"Flaming Creatures" + "There is a Transolution"

Arverne Cinema, 72-02 Gouverneur Ave, Queens, NY 11692
Still from Jack Smith's FLAMING CREATURES (1962).

Join us at the Arverne Cinema on Saturday, May 27th, at 8:30pm, for a screening of Jack Smith's "Flaming Creatures" and Viva Ruiz's "There is a Transolution," co-presented by The Infernal Grove and the Film-Makers' Cooperative.


"Dead person, dead person, will you partake in my persimmon feast? The body inside the body astounds, confesses sins of the funhouse." -In Aporia, Akilah Oliver

We want to make a program about reproductive justice that looks at the body not as a beginning or an end point, but as an entry to larger conversations around autonomy. The autonomy of choice, in all its own implications. To have an abortion, to safely use drugs, to live a life getting clean (whatever that may mean). To have a body that holds the memory of another body that does not exist in the physical anymore.

We have paired Flaming Creatures by Jack Smith alongside Viva Ruiz's There is a Transolution to create an intergenerational portal of futures for our presents. We look to these images to think towards a collective future, where bodies can exist in the forms they like on the terms they want.

Time doesn't pass, it accumulates.

‍-Devon Narine-Singh + Liz Roberts, The Infernal Grove.



Flaming Creatures by Jack Smith. 1962. 43 minutes.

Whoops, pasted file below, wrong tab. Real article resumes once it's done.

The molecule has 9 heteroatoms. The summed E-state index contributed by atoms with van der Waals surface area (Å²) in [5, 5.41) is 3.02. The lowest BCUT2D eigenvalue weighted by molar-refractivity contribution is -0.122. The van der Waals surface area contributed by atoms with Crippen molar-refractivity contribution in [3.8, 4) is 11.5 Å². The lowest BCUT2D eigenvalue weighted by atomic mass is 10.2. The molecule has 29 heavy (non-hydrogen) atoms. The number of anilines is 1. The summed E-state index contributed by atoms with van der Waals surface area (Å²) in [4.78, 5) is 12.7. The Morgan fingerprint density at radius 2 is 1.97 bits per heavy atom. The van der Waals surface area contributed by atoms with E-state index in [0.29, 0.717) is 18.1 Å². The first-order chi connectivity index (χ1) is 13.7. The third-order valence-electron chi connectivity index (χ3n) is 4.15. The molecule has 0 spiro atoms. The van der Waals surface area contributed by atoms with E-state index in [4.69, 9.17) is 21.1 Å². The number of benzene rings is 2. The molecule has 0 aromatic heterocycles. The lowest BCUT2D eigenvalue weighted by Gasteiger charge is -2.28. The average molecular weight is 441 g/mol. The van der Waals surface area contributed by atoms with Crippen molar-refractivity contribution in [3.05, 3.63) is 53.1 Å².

‍Nothing short of notorious, Flaming Creatures marked a significant moment in the history of postwar American film and culture. The film was banned and seized, caused cinemas to be shut down, and was the subject of an obscenity case that reached the U.S. Supreme Court.

‍And yet Flaming Creatures was, according to Jack Smith, ultimately meant to be a comedy. On a rooftop above one of New York’s oldest extant (now demolished) movie houses, characters disrupt gender and sexual norms as they act out carnal fantasies on a set resembling an Arabian harem. —ICA

There is a Transolution by Viva Ruiz. 2019. 7 minutes.

Viva Ruiz invites transgender AIDS activist, artist, and beloved friend Chloe Dzubilo (1960–2011) to speak via never before seen Hi-8 footage filmed by Chloe's then-partner Kelly McGowan in the 1990s. The process triangulates mother (Chloe), lover (Kelly), and child (Viva) in a deliberate ritual to uplift the spirit and legacy of an ancestral teacher. Through artifacts from the moment when video first became accessible and before mobile phone cameras became ubiquitous, we witness Chloe declare herself and her sisters as leaders in art, advocacy and culture for evermore.


All funds from ticket donations will go to THANK GOD FOR ABORTION.